FRINGE always does strange and off-the-wall pretty well, but this week’s episode excelled at creating a sense of melancholy that hung over the story like low cloud cover.
Genre demigod Peter Weller – RoboCop himself, who will always be known as the eponymous hero of The Adventures of Buckaroo Banzai Across the 8th Dimension – guested as Alistair Peck, a scientist who discovered a way to travel back in time. While his mission was selfless – he wanted a chance to stop his fiancée from being killed in a car crash 10 months ago – his methods were selfish: His technology consumed huge quantities of energy; energy that was sucked out of electrical devices and human beings alike, killing them. Mad scientists like Peck are usually played with eye-rolling mania or loopy enthusiasm, but Weller played Peck with quiet determination. He was undermining his own humanity by replacing his own body with mechanical parts, so matter if were to lose something as ephemeral as a soul? Peck said it himself, that science itself is God; technology is the only higher power he needs. (And no, the irony was not lost on me that Weller was playing yet another tragic character that was more machine than man – and this time it was his own doing.)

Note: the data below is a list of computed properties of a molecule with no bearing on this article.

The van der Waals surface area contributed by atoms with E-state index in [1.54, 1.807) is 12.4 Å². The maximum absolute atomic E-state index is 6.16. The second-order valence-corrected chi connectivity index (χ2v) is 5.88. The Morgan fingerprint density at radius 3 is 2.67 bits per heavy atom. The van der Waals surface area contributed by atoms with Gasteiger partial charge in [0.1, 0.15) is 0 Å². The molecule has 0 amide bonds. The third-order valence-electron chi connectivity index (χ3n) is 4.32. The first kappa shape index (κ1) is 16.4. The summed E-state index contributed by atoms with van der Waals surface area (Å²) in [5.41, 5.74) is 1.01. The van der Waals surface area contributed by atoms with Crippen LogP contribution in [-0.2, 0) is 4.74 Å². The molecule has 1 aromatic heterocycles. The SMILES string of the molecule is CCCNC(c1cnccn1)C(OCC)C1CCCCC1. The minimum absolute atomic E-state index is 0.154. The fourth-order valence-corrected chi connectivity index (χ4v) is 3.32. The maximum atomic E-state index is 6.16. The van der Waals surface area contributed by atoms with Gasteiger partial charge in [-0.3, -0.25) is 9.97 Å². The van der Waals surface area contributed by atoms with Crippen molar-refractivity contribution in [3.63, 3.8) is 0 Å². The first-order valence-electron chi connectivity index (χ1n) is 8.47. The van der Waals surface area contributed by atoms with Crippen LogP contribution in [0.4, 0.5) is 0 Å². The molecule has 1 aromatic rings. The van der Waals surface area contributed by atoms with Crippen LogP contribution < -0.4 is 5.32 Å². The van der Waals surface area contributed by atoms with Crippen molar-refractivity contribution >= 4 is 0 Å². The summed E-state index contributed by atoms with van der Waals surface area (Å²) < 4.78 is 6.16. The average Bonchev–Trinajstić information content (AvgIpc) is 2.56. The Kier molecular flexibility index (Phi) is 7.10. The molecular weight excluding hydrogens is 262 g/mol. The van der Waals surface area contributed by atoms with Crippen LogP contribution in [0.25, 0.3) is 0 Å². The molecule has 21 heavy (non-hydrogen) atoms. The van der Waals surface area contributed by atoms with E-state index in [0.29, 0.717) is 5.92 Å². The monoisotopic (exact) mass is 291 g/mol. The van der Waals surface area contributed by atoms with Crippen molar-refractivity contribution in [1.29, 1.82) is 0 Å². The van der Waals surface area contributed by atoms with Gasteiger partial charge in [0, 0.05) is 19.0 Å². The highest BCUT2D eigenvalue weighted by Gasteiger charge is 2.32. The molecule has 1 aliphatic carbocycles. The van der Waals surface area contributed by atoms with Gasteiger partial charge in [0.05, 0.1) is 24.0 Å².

Give Erica a hand...
Before moving on to the greatest time-travel series of all…er, time this weeked – a little series called DOCTOR WHO — I would like to close the book on the most recent season of the best time-travel series currently on the air that is not called…well, you know.
The second season saw humungous changes for Erica Strange (the adorable Erin Karpluk). She went from a bewildered patient undergoing time therapy she barely understood, to essentially a therapist-in-training when she was enlisted to help Kai understand the limits of this line of treatment. Along the way, Erica’s relationship with Ethan blossomed and then withered, as she grew to understand that they were simply not right for each. Erin and Ethan experienced everything from a foray into a sex club to arguments over her career – and they locked horns every step of the way. Ethan’s lack of support for Erica’s business aspirations devastated her – almost as much as his vision of the future, in which they are married with kids and a dog. “We are in completely different places,” Erica sniffled, her eyes welling up. “I don’t think that we’re right for each other. And there’s no amount of talking that will fix it. I think we should break up.”